Child savers in the UK are worse off than they were two years ago because pocket money rates have not increased in line with inflation, new research shows.
Half the children in Britain receive pocket money but many have suffered a deterioration in the value of their savings since 2015 because of an increase in the “cost of being a child”, according to household products company Dr Beckmann. Its study also revealed that Aberdeenshire is among the five worst areas in the UK for pocket money, with children from Fordoun to Fraserburgh and Braemar to Banff earning £4.95 a week on average.
By contrast, youngsters in Buckinghamshire are the UK’s highest earners, receiving an average of £6.75 a week.
The rate of inflation is currently at its highest level in more than five years, at 3%.
Dr Beckmann says the average rate of pocket money is £5.60 a week.
But it found a majority of parents (83%) do not increase rates either as their child gets older or in line with inflation, leaving many youngsters feeling the pinch.
Children in the UK usually start to receive pocket money aged seven and get it until they are 18, meaning the average youngster receives more than £2,600 over the course of their childhood.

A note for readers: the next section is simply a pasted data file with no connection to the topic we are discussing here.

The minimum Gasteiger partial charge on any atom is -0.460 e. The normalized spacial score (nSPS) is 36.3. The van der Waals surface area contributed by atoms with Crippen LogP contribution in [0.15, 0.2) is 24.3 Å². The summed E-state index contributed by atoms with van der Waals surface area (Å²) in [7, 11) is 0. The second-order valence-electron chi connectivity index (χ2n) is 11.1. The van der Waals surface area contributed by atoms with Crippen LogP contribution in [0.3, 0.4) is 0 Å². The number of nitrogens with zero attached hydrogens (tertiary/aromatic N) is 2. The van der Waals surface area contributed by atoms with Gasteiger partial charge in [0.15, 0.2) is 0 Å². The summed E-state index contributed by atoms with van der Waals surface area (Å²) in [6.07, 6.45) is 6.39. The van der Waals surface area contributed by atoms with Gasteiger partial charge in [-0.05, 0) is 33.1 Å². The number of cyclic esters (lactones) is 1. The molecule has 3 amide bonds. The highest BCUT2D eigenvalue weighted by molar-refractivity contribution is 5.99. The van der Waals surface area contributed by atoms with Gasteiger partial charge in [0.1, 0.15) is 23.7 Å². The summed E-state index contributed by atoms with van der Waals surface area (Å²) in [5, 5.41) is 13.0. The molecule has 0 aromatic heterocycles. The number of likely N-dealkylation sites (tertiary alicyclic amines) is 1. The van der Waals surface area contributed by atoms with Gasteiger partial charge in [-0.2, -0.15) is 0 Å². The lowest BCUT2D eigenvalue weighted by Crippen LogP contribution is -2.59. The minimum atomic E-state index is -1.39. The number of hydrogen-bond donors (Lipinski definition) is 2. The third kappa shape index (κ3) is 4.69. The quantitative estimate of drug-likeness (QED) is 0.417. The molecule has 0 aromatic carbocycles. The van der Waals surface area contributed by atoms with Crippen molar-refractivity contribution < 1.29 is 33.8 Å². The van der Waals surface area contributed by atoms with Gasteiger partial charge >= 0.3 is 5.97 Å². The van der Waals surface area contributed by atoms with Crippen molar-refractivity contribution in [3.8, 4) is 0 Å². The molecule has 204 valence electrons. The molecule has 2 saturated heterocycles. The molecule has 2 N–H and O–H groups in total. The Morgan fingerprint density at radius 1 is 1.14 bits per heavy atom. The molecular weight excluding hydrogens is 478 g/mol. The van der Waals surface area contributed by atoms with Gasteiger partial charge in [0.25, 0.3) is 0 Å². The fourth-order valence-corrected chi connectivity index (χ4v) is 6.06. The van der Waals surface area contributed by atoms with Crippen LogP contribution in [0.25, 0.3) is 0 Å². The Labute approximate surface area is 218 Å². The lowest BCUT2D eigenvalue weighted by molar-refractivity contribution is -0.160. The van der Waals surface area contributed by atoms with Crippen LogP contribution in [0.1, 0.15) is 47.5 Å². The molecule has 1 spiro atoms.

Three in five children who get pocket money need to complete household chores to earn it.
The most common money-spinning tasks are dishwasher emptying, tidying and car washing.
One-fifth of parents routinely find additional tasks for their children so they can earn money.
Dr Beckmann, whose products include stain removers and floor cleaners, also found most of pocket money spending goes on sweets, clothes and computer games.
Two in five children save the majority of the money they receive.
Nearly all (95%) parents pay for their child’s mobile phone contract until they are 18, and 78% pick up the tab for their child’s Netflix account.
Dr Beckmann spokeswoman Susan Fermor said: “Getting kids to help with household chores to earn their pocket money is commonplace, but our research has revealed that many children are getting a raw deal.
“Inflation is beginning to increase but pocket money rates are static in most households, meaning the spending power of our youngest generation is diminished.
“For those youngsters who opt to save their pocket money, the low interest rates only make the problem worse. If the situation continues, we wouldn’t be surprised to see children go on strike.”